Against the Odds: Black and Minority Ethnic Clinicians and Manchester, 1948 to 2009

This is a bit of unashamed self-publicity. Yesterday saw the launch of my new book, co-written with Stephanie Snow, on the history of black and minority ethnic nurses and doctors in Manchester since 1948. The research was commissioned and funded by Manchester Primary Care Trust.

Since its creation in 1948, the National Health Service has relied on workers from overseas to fill its manpower shortages. Thousands of doctors and nurses from all over the world have been recruited to cities such as Manchester to sustain and develop health services.  Against the Odds explores the twin themes of health workforce planning and discrimination in the NHS in a local setting. Drawing on new historical research and oral history, we weaved together the personal experiences of BME clinicians in Manchester with the wider histories of labour shortages, migration, discrimination, and the history of medicine and the NHS in the city over the last sixty years.

The book shows how some of the barriers faced by these professionals, especially doctors, have been overcome but it also reveals the problems that persist in Manchester and beyond which see BME clinicians overrepresented in the lower grades of the professions, underrepresented in senior managerial positions, and working in the less popular specialisms. Today, around thirty per cent of clinicians in the NHS are from black and minority ethnic groups. However, fewer than ten per cent of NHS senior managers and only one per cent of NHS chief executives have a minority ethnic background. We identify several areas at local, national, and global levels where action could make a difference to improving equity and opportunity for BME clinicians, ranging from the collection of longitudinal data to anticipate impending manpower crises and to better map the recruitment, retention, and career progression of BME clinicians, to extending access to support systems and mentoring to all BME NHS staff.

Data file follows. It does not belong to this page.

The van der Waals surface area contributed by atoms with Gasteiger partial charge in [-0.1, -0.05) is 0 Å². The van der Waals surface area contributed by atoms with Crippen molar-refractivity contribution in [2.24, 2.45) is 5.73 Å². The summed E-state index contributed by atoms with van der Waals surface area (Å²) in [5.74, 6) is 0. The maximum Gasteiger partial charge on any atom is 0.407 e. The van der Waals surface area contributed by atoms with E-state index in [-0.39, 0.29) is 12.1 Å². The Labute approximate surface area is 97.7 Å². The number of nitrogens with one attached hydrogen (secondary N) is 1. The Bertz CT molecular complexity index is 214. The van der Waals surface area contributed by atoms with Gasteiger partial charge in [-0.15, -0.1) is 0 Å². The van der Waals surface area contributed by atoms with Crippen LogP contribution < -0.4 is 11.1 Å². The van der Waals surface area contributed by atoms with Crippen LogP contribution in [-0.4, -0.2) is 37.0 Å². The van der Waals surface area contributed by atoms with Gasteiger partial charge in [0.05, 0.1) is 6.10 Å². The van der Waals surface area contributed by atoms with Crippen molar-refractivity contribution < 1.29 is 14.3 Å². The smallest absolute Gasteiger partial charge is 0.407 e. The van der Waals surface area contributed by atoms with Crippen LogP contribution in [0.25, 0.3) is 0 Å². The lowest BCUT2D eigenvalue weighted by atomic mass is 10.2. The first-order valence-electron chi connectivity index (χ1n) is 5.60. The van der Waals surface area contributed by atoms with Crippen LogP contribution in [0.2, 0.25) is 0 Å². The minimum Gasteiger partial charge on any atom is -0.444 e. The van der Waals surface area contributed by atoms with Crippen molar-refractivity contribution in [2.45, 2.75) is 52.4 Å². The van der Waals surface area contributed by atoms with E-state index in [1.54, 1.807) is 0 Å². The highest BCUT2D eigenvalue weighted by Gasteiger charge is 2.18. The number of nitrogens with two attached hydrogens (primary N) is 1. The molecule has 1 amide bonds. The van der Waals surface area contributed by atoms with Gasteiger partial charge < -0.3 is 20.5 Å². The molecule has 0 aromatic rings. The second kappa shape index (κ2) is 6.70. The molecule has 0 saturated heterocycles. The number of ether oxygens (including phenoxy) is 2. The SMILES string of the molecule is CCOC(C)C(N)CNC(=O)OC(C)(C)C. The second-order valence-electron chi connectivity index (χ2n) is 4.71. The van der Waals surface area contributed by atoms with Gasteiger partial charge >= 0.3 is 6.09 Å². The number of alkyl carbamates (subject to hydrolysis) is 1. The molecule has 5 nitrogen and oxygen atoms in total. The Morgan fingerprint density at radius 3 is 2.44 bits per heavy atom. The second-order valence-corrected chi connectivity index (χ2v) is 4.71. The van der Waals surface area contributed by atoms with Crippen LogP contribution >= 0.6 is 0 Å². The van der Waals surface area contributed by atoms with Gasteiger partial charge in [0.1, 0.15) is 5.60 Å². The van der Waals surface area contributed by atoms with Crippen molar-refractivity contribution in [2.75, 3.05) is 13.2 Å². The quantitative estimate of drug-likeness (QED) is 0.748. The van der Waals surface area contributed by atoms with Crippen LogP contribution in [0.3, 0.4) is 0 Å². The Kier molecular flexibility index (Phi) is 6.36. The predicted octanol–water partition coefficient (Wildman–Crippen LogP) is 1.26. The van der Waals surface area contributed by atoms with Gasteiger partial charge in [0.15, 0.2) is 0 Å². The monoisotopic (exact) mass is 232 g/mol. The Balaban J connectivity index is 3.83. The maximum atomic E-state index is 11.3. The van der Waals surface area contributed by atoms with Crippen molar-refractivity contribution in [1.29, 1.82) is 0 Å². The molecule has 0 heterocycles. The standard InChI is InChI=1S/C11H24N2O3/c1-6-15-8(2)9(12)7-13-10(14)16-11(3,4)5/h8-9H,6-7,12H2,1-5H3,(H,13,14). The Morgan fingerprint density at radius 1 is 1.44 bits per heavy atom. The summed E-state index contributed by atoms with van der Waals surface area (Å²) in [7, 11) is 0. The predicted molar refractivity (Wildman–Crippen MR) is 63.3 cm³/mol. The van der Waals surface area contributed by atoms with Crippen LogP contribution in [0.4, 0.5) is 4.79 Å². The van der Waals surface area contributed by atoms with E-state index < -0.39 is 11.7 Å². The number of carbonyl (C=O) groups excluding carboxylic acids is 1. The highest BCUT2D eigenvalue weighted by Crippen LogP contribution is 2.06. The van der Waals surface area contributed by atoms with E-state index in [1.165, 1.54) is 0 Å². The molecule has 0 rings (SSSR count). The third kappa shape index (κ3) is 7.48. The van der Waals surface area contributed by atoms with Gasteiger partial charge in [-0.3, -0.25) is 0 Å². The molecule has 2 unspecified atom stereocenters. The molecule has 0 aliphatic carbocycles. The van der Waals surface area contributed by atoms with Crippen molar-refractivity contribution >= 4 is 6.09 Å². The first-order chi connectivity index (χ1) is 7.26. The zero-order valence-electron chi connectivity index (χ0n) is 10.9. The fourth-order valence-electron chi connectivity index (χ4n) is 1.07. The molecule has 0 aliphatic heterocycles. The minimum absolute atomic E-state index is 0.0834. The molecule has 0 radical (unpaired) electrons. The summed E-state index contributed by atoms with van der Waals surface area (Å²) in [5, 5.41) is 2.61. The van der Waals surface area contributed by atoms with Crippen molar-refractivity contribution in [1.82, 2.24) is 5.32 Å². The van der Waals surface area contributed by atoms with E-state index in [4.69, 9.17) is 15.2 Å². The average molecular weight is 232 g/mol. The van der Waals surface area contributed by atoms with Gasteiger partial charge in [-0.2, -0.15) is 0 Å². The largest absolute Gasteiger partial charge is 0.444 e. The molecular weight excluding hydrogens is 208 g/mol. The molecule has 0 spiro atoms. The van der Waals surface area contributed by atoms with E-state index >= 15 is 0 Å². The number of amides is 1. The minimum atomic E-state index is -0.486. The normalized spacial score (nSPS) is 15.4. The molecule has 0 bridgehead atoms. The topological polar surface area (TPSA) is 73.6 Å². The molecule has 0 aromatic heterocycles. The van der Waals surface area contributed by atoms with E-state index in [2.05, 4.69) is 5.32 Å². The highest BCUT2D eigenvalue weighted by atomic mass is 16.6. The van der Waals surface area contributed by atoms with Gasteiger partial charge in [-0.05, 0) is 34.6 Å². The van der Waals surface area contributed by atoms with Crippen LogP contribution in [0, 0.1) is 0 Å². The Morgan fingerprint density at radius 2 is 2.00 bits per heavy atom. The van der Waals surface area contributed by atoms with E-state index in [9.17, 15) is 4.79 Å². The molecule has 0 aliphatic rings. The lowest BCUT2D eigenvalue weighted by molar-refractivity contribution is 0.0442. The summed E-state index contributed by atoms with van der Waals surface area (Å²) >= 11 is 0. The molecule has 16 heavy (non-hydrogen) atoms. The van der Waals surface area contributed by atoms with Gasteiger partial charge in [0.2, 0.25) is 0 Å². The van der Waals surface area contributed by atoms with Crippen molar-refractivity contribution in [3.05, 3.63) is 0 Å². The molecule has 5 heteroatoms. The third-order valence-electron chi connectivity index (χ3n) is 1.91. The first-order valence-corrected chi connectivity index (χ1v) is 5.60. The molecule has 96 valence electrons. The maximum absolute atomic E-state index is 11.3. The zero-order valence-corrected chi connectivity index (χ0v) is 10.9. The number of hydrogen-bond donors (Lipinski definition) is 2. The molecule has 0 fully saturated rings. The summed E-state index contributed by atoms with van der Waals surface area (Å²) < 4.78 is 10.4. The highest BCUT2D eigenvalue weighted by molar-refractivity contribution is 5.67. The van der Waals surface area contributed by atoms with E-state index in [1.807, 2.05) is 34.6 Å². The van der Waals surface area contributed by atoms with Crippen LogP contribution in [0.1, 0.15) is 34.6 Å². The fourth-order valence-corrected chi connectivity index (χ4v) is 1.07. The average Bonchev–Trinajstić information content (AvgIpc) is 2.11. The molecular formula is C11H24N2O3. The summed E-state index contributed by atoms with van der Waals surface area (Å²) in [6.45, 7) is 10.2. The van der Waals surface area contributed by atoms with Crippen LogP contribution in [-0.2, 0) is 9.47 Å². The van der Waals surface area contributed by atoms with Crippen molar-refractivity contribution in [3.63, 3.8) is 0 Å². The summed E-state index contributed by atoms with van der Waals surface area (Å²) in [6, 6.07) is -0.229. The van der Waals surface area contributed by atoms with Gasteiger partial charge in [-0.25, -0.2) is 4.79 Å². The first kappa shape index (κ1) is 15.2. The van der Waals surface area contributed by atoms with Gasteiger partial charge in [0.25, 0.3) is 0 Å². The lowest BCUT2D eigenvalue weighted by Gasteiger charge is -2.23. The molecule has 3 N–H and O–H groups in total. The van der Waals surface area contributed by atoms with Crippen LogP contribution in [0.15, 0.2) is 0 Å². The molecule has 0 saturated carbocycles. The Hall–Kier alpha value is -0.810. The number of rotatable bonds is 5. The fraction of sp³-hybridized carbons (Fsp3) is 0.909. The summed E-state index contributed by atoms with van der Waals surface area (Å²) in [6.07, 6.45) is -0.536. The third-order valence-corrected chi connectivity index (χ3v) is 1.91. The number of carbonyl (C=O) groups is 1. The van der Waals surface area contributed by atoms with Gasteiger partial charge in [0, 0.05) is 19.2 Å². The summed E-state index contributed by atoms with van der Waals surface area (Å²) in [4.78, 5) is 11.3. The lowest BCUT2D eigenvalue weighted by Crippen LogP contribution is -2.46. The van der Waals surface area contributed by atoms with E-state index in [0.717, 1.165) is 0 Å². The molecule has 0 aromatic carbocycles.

The book is creating quite a bit of interest. We were on BBC Radio Manchester last week promoting the book, first on the Indus show and then on the Heather Stott morning show. And all the signs from the launch suggest that the project has some legs in it yet. Fingers crossed!


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